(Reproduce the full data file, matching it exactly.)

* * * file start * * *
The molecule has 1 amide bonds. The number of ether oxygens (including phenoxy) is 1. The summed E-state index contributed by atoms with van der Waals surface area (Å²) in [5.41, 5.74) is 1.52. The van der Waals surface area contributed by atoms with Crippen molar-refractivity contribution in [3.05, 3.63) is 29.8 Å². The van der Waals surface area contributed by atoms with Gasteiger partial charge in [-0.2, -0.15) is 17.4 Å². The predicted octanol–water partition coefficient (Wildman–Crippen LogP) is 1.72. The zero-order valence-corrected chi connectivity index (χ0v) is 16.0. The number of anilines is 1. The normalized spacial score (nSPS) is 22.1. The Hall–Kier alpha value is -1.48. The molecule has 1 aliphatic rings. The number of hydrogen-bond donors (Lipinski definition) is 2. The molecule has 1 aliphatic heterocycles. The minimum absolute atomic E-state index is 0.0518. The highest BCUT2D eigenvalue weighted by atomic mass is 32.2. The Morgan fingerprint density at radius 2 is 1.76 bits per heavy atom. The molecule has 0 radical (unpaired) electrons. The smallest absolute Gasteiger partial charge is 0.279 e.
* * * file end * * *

The molecule has 1 amide bonds. The number of ether oxygens (including phenoxy) is 1. The summed E-state index contributed by atoms with van der Waals surface area (Å²) in [5.41, 5.74) is 1.52. The van der Waals surface area contributed by atoms with Crippen molar-refractivity contribution in [3.05, 3.63) is 29.8 Å². The van der Waals surface area contributed by atoms with Gasteiger partial charge in [-0.2, -0.15) is 17.4 Å². The predicted octanol–water partition coefficient (Wildman–Crippen LogP) is 1.72. The zero-order valence-corrected chi connectivity index (χ0v) is 16.0. The number of anilines is 1. The normalized spacial score (nSPS) is 22.1. The Hall–Kier alpha value is -1.48. The molecule has 1 aliphatic rings. The number of hydrogen-bond donors (Lipinski definition) is 2. The molecule has 1 aliphatic heterocycles. The minimum absolute atomic E-state index is 0.0518. The highest BCUT2D eigenvalue weighted by atomic mass is 32.2. The Morgan fingerprint density at radius 2 is 1.76 bits per heavy atom. The molecule has 0 radical (unpaired) electrons. The smallest absolute Gasteiger partial charge is 0.279 e.